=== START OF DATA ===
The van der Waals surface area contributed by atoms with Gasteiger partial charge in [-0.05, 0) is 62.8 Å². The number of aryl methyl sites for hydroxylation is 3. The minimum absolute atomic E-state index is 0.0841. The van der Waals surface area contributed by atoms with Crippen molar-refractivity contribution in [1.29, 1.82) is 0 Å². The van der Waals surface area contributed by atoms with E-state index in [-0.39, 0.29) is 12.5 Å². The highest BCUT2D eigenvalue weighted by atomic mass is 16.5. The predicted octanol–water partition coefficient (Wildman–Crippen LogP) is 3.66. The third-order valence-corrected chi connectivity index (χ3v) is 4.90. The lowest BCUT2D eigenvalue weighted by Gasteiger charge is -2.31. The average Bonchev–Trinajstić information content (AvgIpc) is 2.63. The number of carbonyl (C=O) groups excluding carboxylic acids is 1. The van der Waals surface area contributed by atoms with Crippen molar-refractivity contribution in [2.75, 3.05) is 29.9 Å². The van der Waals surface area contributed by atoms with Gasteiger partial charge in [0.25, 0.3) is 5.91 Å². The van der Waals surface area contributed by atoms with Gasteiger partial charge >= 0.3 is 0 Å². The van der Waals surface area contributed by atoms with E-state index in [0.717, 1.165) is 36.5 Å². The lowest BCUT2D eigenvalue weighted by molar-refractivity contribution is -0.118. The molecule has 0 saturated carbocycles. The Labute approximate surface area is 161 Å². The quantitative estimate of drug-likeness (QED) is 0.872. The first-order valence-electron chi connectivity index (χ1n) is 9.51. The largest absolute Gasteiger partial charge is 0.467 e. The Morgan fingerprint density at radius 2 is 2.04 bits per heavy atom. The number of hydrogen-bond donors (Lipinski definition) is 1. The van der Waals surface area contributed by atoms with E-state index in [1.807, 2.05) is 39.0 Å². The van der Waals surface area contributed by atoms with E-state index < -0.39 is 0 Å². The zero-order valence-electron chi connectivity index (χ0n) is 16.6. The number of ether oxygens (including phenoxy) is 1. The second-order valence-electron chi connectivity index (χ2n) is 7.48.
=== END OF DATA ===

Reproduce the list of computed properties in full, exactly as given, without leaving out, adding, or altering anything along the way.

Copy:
The van der Waals surface area contributed by atoms with Gasteiger partial charge in [-0.05, 0) is 62.8 Å². The number of aryl methyl sites for hydroxylation is 3. The minimum absolute atomic E-state index is 0.0841. The van der Waals surface area contributed by atoms with Crippen molar-refractivity contribution in [1.29, 1.82) is 0 Å². The van der Waals surface area contributed by atoms with E-state index in [-0.39, 0.29) is 12.5 Å². The highest BCUT2D eigenvalue weighted by atomic mass is 16.5. The predicted octanol–water partition coefficient (Wildman–Crippen LogP) is 3.66. The third-order valence-corrected chi connectivity index (χ3v) is 4.90. The lowest BCUT2D eigenvalue weighted by Gasteiger charge is -2.31. The average Bonchev–Trinajstić information content (AvgIpc) is 2.63. The number of carbonyl (C=O) groups excluding carboxylic acids is 1. The van der Waals surface area contributed by atoms with Crippen molar-refractivity contribution in [2.75, 3.05) is 29.9 Å². The van der Waals surface area contributed by atoms with Gasteiger partial charge in [0.25, 0.3) is 5.91 Å². The van der Waals surface area contributed by atoms with Gasteiger partial charge >= 0.3 is 0 Å². The van der Waals surface area contributed by atoms with E-state index in [0.717, 1.165) is 36.5 Å². The lowest BCUT2D eigenvalue weighted by molar-refractivity contribution is -0.118. The molecule has 0 saturated carbocycles. The Labute approximate surface area is 161 Å². The quantitative estimate of drug-likeness (QED) is 0.872. The first-order valence-electron chi connectivity index (χ1n) is 9.51. The largest absolute Gasteiger partial charge is 0.467 e. The Morgan fingerprint density at radius 2 is 2.04 bits per heavy atom. The number of hydrogen-bond donors (Lipinski definition) is 1. The van der Waals surface area contributed by atoms with E-state index in [1.807, 2.05) is 39.0 Å². The van der Waals surface area contributed by atoms with E-state index < -0.39 is 0 Å². The zero-order valence-electron chi connectivity index (χ0n) is 16.6. The number of ether oxygens (including phenoxy) is 1. The second-order valence-electron chi connectivity index (χ2n) is 7.48.